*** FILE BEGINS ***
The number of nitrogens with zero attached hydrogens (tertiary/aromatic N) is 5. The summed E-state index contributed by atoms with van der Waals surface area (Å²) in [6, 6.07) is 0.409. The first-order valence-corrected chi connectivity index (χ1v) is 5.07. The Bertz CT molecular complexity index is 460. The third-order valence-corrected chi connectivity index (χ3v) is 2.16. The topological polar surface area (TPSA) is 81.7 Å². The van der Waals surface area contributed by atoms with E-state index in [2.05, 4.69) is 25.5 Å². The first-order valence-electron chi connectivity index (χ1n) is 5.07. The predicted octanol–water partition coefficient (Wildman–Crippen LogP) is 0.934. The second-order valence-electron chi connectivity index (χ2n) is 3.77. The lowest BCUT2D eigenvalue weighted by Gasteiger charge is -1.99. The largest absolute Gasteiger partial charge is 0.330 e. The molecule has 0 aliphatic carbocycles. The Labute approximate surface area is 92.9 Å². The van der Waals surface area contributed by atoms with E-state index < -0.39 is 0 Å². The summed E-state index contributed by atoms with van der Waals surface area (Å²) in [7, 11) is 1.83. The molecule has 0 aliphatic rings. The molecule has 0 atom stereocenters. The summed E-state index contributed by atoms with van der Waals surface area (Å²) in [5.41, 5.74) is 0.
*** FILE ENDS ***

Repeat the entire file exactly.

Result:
The number of nitrogens with zero attached hydrogens (tertiary/aromatic N) is 5. The summed E-state index contributed by atoms with van der Waals surface area (Å²) in [6, 6.07) is 0.409. The first-order valence-corrected chi connectivity index (χ1v) is 5.07. The Bertz CT molecular complexity index is 460. The third-order valence-corrected chi connectivity index (χ3v) is 2.16. The topological polar surface area (TPSA) is 81.7 Å². The van der Waals surface area contributed by atoms with E-state index in [2.05, 4.69) is 25.5 Å². The first-order valence-electron chi connectivity index (χ1n) is 5.07. The predicted octanol–water partition coefficient (Wildman–Crippen LogP) is 0.934. The second-order valence-electron chi connectivity index (χ2n) is 3.77. The lowest BCUT2D eigenvalue weighted by Gasteiger charge is -1.99. The largest absolute Gasteiger partial charge is 0.330 e. The molecule has 0 aliphatic carbocycles. The Labute approximate surface area is 92.9 Å². The van der Waals surface area contributed by atoms with E-state index < -0.39 is 0 Å². The summed E-state index contributed by atoms with van der Waals surface area (Å²) in [7, 11) is 1.83. The molecule has 0 aliphatic rings. The molecule has 0 atom stereocenters. The summed E-state index contributed by atoms with van der Waals surface area (Å²) in [5.41, 5.74) is 0.